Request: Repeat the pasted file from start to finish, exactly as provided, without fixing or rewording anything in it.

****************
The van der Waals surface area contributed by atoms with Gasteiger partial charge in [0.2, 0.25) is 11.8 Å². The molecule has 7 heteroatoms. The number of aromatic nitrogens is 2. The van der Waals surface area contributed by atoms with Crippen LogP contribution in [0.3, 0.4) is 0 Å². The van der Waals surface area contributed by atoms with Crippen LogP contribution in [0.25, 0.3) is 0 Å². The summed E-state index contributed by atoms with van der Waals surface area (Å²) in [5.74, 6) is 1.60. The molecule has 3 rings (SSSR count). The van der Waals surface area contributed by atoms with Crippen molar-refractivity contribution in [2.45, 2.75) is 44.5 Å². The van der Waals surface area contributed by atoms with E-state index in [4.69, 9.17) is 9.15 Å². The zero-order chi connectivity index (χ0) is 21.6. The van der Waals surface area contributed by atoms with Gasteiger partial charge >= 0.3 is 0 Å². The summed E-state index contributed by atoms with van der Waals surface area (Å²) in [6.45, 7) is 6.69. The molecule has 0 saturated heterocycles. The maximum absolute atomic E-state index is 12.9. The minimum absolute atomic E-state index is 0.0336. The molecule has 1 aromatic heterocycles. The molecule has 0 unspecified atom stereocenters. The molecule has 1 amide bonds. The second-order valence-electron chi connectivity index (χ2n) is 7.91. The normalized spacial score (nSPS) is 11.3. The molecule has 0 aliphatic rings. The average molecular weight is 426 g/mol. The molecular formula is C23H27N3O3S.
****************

The van der Waals surface area contributed by atoms with Gasteiger partial charge in [0.2, 0.25) is 11.8 Å². The molecule has 7 heteroatoms. The number of aromatic nitrogens is 2. The van der Waals surface area contributed by atoms with Crippen LogP contribution in [0.3, 0.4) is 0 Å². The van der Waals surface area contributed by atoms with Crippen LogP contribution in [0.25, 0.3) is 0 Å². The summed E-state index contributed by atoms with van der Waals surface area (Å²) in [5.74, 6) is 1.60. The molecule has 3 rings (SSSR count). The van der Waals surface area contributed by atoms with Crippen molar-refractivity contribution in [2.45, 2.75) is 44.5 Å². The van der Waals surface area contributed by atoms with E-state index in [4.69, 9.17) is 9.15 Å². The zero-order chi connectivity index (χ0) is 21.6. The van der Waals surface area contributed by atoms with Gasteiger partial charge >= 0.3 is 0 Å². The summed E-state index contributed by atoms with van der Waals surface area (Å²) in [6.45, 7) is 6.69. The molecule has 0 saturated heterocycles. The maximum absolute atomic E-state index is 12.9. The minimum absolute atomic E-state index is 0.0336. The molecule has 1 aromatic heterocycles. The molecule has 0 unspecified atom stereocenters. The molecule has 1 amide bonds. The second-order valence-electron chi connectivity index (χ2n) is 7.91. The normalized spacial score (nSPS) is 11.3. The molecule has 0 aliphatic rings. The average molecular weight is 426 g/mol. The molecular formula is C23H27N3O3S.